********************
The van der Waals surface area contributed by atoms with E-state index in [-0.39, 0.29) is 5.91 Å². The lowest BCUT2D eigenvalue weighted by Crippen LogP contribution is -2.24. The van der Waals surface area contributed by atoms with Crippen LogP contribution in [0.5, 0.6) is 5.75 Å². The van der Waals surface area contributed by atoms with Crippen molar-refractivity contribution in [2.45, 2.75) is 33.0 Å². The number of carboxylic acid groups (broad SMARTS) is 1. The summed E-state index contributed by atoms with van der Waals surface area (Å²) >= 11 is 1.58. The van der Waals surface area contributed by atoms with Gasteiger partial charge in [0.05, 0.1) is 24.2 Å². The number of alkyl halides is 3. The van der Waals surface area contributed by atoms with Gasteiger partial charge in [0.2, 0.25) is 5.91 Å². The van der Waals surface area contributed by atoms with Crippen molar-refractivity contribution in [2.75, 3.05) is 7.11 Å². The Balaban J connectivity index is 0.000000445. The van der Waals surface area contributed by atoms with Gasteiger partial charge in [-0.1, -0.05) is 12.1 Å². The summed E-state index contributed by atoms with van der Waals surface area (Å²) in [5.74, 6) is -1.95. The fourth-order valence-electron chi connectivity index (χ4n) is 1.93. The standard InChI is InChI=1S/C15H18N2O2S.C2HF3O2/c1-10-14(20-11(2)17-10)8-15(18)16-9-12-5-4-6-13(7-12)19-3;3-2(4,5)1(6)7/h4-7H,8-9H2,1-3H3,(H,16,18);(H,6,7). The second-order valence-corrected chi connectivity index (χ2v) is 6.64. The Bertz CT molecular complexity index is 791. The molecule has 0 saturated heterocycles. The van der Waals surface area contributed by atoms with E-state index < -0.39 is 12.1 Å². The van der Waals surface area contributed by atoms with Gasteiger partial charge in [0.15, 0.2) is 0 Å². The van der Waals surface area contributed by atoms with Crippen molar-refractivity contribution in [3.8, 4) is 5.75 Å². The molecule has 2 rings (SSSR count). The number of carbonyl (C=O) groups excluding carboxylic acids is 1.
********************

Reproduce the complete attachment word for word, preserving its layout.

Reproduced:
The van der Waals surface area contributed by atoms with E-state index in [-0.39, 0.29) is 5.91 Å². The lowest BCUT2D eigenvalue weighted by Crippen LogP contribution is -2.24. The van der Waals surface area contributed by atoms with Crippen LogP contribution in [0.5, 0.6) is 5.75 Å². The van der Waals surface area contributed by atoms with Crippen molar-refractivity contribution in [2.45, 2.75) is 33.0 Å². The number of carboxylic acid groups (broad SMARTS) is 1. The summed E-state index contributed by atoms with van der Waals surface area (Å²) >= 11 is 1.58. The van der Waals surface area contributed by atoms with Gasteiger partial charge in [0.05, 0.1) is 24.2 Å². The number of alkyl halides is 3. The van der Waals surface area contributed by atoms with Gasteiger partial charge in [0.2, 0.25) is 5.91 Å². The van der Waals surface area contributed by atoms with Crippen molar-refractivity contribution in [2.75, 3.05) is 7.11 Å². The Balaban J connectivity index is 0.000000445. The van der Waals surface area contributed by atoms with Gasteiger partial charge in [-0.1, -0.05) is 12.1 Å². The summed E-state index contributed by atoms with van der Waals surface area (Å²) in [5.74, 6) is -1.95. The fourth-order valence-electron chi connectivity index (χ4n) is 1.93. The standard InChI is InChI=1S/C15H18N2O2S.C2HF3O2/c1-10-14(20-11(2)17-10)8-15(18)16-9-12-5-4-6-13(7-12)19-3;3-2(4,5)1(6)7/h4-7H,8-9H2,1-3H3,(H,16,18);(H,6,7). The second-order valence-corrected chi connectivity index (χ2v) is 6.64. The Bertz CT molecular complexity index is 791. The molecule has 0 saturated heterocycles. The van der Waals surface area contributed by atoms with E-state index < -0.39 is 12.1 Å². The van der Waals surface area contributed by atoms with Gasteiger partial charge in [0.15, 0.2) is 0 Å². The van der Waals surface area contributed by atoms with Crippen molar-refractivity contribution in [3.8, 4) is 5.75 Å². The molecule has 2 rings (SSSR count). The number of carbonyl (C=O) groups excluding carboxylic acids is 1.